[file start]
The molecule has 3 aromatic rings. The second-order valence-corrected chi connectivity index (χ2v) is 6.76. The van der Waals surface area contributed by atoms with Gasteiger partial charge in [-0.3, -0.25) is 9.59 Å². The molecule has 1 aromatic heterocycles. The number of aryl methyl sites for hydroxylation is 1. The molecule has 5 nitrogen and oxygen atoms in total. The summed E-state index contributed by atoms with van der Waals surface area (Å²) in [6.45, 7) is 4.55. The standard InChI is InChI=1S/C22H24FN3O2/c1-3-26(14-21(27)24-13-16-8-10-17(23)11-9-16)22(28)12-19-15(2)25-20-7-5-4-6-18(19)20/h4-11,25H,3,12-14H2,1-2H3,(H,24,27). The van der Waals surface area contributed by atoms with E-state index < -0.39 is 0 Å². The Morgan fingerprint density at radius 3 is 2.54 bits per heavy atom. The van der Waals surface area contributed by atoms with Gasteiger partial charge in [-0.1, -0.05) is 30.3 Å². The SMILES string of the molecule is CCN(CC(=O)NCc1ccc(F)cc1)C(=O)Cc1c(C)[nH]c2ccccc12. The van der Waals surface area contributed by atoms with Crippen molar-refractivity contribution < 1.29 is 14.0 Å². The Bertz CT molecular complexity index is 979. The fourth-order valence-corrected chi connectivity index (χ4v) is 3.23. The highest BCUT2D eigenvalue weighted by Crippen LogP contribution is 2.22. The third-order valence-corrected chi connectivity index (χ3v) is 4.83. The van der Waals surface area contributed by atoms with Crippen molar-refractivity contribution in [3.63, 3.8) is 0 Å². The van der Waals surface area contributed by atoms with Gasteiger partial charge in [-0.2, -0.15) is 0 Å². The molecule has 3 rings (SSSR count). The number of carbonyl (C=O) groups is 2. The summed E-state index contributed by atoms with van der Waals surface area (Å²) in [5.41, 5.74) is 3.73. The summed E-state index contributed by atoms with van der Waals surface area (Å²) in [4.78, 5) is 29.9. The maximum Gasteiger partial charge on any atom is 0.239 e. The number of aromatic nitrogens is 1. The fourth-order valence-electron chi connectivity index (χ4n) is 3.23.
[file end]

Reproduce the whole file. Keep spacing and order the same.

The molecule has 3 aromatic rings. The second-order valence-corrected chi connectivity index (χ2v) is 6.76. The van der Waals surface area contributed by atoms with Gasteiger partial charge in [-0.3, -0.25) is 9.59 Å². The molecule has 1 aromatic heterocycles. The number of aryl methyl sites for hydroxylation is 1. The molecule has 5 nitrogen and oxygen atoms in total. The summed E-state index contributed by atoms with van der Waals surface area (Å²) in [6.45, 7) is 4.55. The standard InChI is InChI=1S/C22H24FN3O2/c1-3-26(14-21(27)24-13-16-8-10-17(23)11-9-16)22(28)12-19-15(2)25-20-7-5-4-6-18(19)20/h4-11,25H,3,12-14H2,1-2H3,(H,24,27). The van der Waals surface area contributed by atoms with E-state index < -0.39 is 0 Å². The Morgan fingerprint density at radius 3 is 2.54 bits per heavy atom. The van der Waals surface area contributed by atoms with Gasteiger partial charge in [-0.1, -0.05) is 30.3 Å². The SMILES string of the molecule is CCN(CC(=O)NCc1ccc(F)cc1)C(=O)Cc1c(C)[nH]c2ccccc12. The van der Waals surface area contributed by atoms with Crippen molar-refractivity contribution < 1.29 is 14.0 Å². The Bertz CT molecular complexity index is 979. The fourth-order valence-corrected chi connectivity index (χ4v) is 3.23. The highest BCUT2D eigenvalue weighted by Crippen LogP contribution is 2.22. The third-order valence-corrected chi connectivity index (χ3v) is 4.83. The van der Waals surface area contributed by atoms with Crippen molar-refractivity contribution in [3.63, 3.8) is 0 Å². The van der Waals surface area contributed by atoms with Gasteiger partial charge in [-0.2, -0.15) is 0 Å². The molecule has 3 rings (SSSR count). The number of carbonyl (C=O) groups is 2. The summed E-state index contributed by atoms with van der Waals surface area (Å²) in [5.41, 5.74) is 3.73. The summed E-state index contributed by atoms with van der Waals surface area (Å²) in [4.78, 5) is 29.9. The maximum Gasteiger partial charge on any atom is 0.239 e. The number of aromatic nitrogens is 1. The fourth-order valence-electron chi connectivity index (χ4n) is 3.23.